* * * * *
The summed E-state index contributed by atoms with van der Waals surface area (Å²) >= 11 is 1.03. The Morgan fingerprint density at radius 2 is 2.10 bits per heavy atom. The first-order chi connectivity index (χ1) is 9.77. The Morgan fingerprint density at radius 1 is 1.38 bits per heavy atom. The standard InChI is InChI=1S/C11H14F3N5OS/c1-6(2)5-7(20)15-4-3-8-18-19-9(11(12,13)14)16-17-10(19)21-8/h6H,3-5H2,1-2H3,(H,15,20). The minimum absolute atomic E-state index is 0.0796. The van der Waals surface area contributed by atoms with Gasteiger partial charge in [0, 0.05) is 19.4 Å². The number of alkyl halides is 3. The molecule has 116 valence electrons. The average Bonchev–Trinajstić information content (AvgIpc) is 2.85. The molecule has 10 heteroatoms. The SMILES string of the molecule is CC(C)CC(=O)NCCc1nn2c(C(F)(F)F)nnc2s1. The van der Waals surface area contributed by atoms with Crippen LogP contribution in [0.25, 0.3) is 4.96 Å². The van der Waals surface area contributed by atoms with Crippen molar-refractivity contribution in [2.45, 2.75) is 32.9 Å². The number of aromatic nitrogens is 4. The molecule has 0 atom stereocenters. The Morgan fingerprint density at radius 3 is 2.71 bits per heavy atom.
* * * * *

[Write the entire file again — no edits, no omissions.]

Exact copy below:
The summed E-state index contributed by atoms with van der Waals surface area (Å²) >= 11 is 1.03. The Morgan fingerprint density at radius 2 is 2.10 bits per heavy atom. The first-order chi connectivity index (χ1) is 9.77. The Morgan fingerprint density at radius 1 is 1.38 bits per heavy atom. The standard InChI is InChI=1S/C11H14F3N5OS/c1-6(2)5-7(20)15-4-3-8-18-19-9(11(12,13)14)16-17-10(19)21-8/h6H,3-5H2,1-2H3,(H,15,20). The minimum absolute atomic E-state index is 0.0796. The van der Waals surface area contributed by atoms with Gasteiger partial charge in [0, 0.05) is 19.4 Å². The number of alkyl halides is 3. The molecule has 116 valence electrons. The average Bonchev–Trinajstić information content (AvgIpc) is 2.85. The molecule has 10 heteroatoms. The SMILES string of the molecule is CC(C)CC(=O)NCCc1nn2c(C(F)(F)F)nnc2s1. The van der Waals surface area contributed by atoms with Crippen LogP contribution in [0.25, 0.3) is 4.96 Å². The van der Waals surface area contributed by atoms with Crippen molar-refractivity contribution in [2.45, 2.75) is 32.9 Å². The number of aromatic nitrogens is 4. The molecule has 0 atom stereocenters. The Morgan fingerprint density at radius 3 is 2.71 bits per heavy atom.